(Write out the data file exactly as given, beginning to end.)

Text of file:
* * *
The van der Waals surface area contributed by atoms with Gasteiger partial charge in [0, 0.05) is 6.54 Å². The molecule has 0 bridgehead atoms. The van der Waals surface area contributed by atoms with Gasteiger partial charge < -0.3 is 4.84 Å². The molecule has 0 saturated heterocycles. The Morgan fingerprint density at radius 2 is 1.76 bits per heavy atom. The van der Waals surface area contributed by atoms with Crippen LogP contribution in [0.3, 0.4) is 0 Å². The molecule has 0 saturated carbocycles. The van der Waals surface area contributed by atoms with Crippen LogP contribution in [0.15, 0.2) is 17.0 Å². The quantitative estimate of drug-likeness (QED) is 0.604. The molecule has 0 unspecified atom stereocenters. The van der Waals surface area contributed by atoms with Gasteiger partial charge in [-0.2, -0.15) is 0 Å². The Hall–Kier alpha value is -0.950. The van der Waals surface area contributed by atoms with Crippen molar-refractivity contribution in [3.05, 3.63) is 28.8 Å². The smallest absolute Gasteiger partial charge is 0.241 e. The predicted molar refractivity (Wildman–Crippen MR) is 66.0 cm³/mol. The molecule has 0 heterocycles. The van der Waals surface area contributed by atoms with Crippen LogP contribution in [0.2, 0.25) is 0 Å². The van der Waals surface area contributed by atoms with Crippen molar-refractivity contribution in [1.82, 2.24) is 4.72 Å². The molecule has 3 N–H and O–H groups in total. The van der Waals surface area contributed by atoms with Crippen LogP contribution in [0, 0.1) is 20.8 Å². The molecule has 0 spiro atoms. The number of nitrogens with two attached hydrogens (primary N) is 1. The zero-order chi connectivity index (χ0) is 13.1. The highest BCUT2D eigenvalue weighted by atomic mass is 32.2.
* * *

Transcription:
The van der Waals surface area contributed by atoms with Gasteiger partial charge in [0, 0.05) is 6.54 Å². The molecule has 0 bridgehead atoms. The van der Waals surface area contributed by atoms with Gasteiger partial charge < -0.3 is 4.84 Å². The molecule has 0 saturated heterocycles. The Morgan fingerprint density at radius 2 is 1.76 bits per heavy atom. The van der Waals surface area contributed by atoms with Crippen LogP contribution in [0.3, 0.4) is 0 Å². The molecule has 0 saturated carbocycles. The van der Waals surface area contributed by atoms with Crippen LogP contribution in [0.15, 0.2) is 17.0 Å². The quantitative estimate of drug-likeness (QED) is 0.604. The molecule has 0 unspecified atom stereocenters. The van der Waals surface area contributed by atoms with Gasteiger partial charge in [-0.2, -0.15) is 0 Å². The Hall–Kier alpha value is -0.950. The van der Waals surface area contributed by atoms with Crippen molar-refractivity contribution in [3.05, 3.63) is 28.8 Å². The smallest absolute Gasteiger partial charge is 0.241 e. The predicted molar refractivity (Wildman–Crippen MR) is 66.0 cm³/mol. The molecule has 0 heterocycles. The van der Waals surface area contributed by atoms with Crippen LogP contribution in [0.2, 0.25) is 0 Å². The van der Waals surface area contributed by atoms with Crippen molar-refractivity contribution in [1.82, 2.24) is 4.72 Å². The molecule has 3 N–H and O–H groups in total. The van der Waals surface area contributed by atoms with Crippen LogP contribution in [0, 0.1) is 20.8 Å². The molecule has 0 spiro atoms. The number of nitrogens with two attached hydrogens (primary N) is 1. The zero-order chi connectivity index (χ0) is 13.1. The highest BCUT2D eigenvalue weighted by atomic mass is 32.2.